Is one paradigm right, and the other wrong? It may not be an issue of right and wrong, but of the kind of questions we’re asking about public and population health.
If I conduct research, how I frame the question is all-important. If I ask, ‘does the sun rise?’ the answer will be ‘yes’ based on what I observe. If I ask ‘why does the sun appear to rise?’ I open myself up to a much more open-ended answer that may be more scientifically correct and valid. In the same manner, if I ask, ‘does this population have any diseases I need to suppress or pre-empt?’, the answers I get are going to be very different than if I ask, ‘does this population have the unrestricted ability to respond to challenges to its health?’ To measure success in the first question, the absence of disease is a nice, distinct metric. To measure success in the second one, a much more complicated, multi-variate set of factors must be identified. Both sets of metrics can be valued. Each paradigm’s metrics taken in isolation may be incomplete and misleading. And each profession is able to offer counseling, guidance and positive relationships for their populations. It’s just that the paradigms of treatment and intervention are completely different.
The chiropractic profession has sought inclusion and incorporation in aspects of the existing health care system, for many good reasons after being locked out of the system for decades. But it may be true that being included in an aspect of the system where the paradigm is inappropriate for us does not really help the profession–or the public that we wish to serve. Being included in a system where our inclusion is dependent on the degree we emulate someone else’s services does not seem wise. If chiropractic is to be part of primary care services for the needs of the American public, it is probably important that we insist on efforts to revisit just what those needs are, and to ensure that they are framed in terms consistent with our own paradigm. If we do not, it makes perfect sense that we should give injections and prescribe drugs. If we do, it makes ‘more perfect’ sense that we function as stewards for public health goals related to optimal neurologic functioning.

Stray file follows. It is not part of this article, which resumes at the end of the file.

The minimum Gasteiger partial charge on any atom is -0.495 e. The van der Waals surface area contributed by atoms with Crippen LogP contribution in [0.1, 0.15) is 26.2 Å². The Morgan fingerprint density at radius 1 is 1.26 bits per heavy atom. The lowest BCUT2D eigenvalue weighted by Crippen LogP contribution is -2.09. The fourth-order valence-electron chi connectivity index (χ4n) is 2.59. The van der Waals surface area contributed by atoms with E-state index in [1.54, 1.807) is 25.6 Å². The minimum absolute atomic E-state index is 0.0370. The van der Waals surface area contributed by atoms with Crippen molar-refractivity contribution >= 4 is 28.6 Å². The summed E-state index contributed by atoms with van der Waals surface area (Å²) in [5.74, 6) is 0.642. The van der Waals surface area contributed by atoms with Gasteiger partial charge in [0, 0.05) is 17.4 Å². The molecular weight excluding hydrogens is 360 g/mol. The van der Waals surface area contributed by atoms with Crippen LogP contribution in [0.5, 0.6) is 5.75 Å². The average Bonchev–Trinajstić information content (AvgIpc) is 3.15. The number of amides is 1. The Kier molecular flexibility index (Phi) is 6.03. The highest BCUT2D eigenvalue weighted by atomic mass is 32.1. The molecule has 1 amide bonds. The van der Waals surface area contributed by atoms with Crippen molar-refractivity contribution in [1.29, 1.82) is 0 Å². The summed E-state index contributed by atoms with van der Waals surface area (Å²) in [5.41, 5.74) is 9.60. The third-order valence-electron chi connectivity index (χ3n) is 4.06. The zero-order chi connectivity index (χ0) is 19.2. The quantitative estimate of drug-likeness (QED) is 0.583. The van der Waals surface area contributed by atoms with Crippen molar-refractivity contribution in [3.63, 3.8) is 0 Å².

And what are those needs, anyway? The short answer is that we really don’t know, because we are accustomed to operating with the notion that these can be most effectively determined by providers, rather than the population itself.
The model of community-oriented primary care (COPC) is worth examining. Originally conceived in the 1940s in South Africa, COPC is essentially health care reverse-engineered to the needs of the community. Assessment of what those needs are is accomplished, and services are assembled that are designed to effectively meet those needs. In terms of supply and demand, the ‘supply’ is organized by what the ‘demand’ side is determined to need–and perhaps want. This common-sense approach stands in stark contrast to what has been normally the case in American healthcare: that the supply side has designed its own elegant version of services that it presumes the demand side needs. I say ‘presumed’ because despite the wealth of evidence supporting many community and population health goals, the determination of those goals has been made by the supply (provider and system) side, rather than the consumer/patients. There may be a critical difference.
As the ACCAHC and others look at the issues of primary care in the US, it’s important that we begin to ask ourselves whether we really can assume we know what the public needs and wants. It’s only when people are asked that we can make that analysis and comparison, then figure out what our contribution might be. It’s not an issue of which paradigm will win, but more of a conscious and intentional effort to assemble the services needed to meet the goals. Until we have a broader sense of what those goals are, we really have no idea of what primary care should be.